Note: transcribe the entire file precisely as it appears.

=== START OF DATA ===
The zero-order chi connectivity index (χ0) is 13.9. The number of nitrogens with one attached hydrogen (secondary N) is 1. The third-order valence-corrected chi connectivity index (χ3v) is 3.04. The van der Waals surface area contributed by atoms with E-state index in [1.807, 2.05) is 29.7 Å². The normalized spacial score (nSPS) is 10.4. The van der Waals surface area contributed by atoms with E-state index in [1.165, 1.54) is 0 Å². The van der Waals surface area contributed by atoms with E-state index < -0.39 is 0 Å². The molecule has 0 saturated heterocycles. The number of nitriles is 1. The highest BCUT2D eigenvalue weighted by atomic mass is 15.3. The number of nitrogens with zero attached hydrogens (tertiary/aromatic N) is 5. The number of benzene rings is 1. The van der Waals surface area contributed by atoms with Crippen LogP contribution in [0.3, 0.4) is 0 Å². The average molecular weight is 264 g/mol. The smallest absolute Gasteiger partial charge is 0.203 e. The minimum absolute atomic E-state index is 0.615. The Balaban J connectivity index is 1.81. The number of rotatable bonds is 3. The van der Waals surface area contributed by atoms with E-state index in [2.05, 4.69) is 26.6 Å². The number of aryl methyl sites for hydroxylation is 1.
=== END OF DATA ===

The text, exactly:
The zero-order chi connectivity index (χ0) is 13.9. The number of nitrogens with one attached hydrogen (secondary N) is 1. The third-order valence-corrected chi connectivity index (χ3v) is 3.04. The van der Waals surface area contributed by atoms with E-state index in [1.807, 2.05) is 29.7 Å². The normalized spacial score (nSPS) is 10.4. The van der Waals surface area contributed by atoms with E-state index in [1.165, 1.54) is 0 Å². The van der Waals surface area contributed by atoms with E-state index < -0.39 is 0 Å². The molecule has 0 saturated heterocycles. The number of nitriles is 1. The highest BCUT2D eigenvalue weighted by atomic mass is 15.3. The number of nitrogens with zero attached hydrogens (tertiary/aromatic N) is 5. The number of benzene rings is 1. The van der Waals surface area contributed by atoms with Crippen LogP contribution in [0.3, 0.4) is 0 Å². The average molecular weight is 264 g/mol. The smallest absolute Gasteiger partial charge is 0.203 e. The minimum absolute atomic E-state index is 0.615. The Balaban J connectivity index is 1.81. The number of rotatable bonds is 3. The van der Waals surface area contributed by atoms with E-state index in [2.05, 4.69) is 26.6 Å². The number of aryl methyl sites for hydroxylation is 1.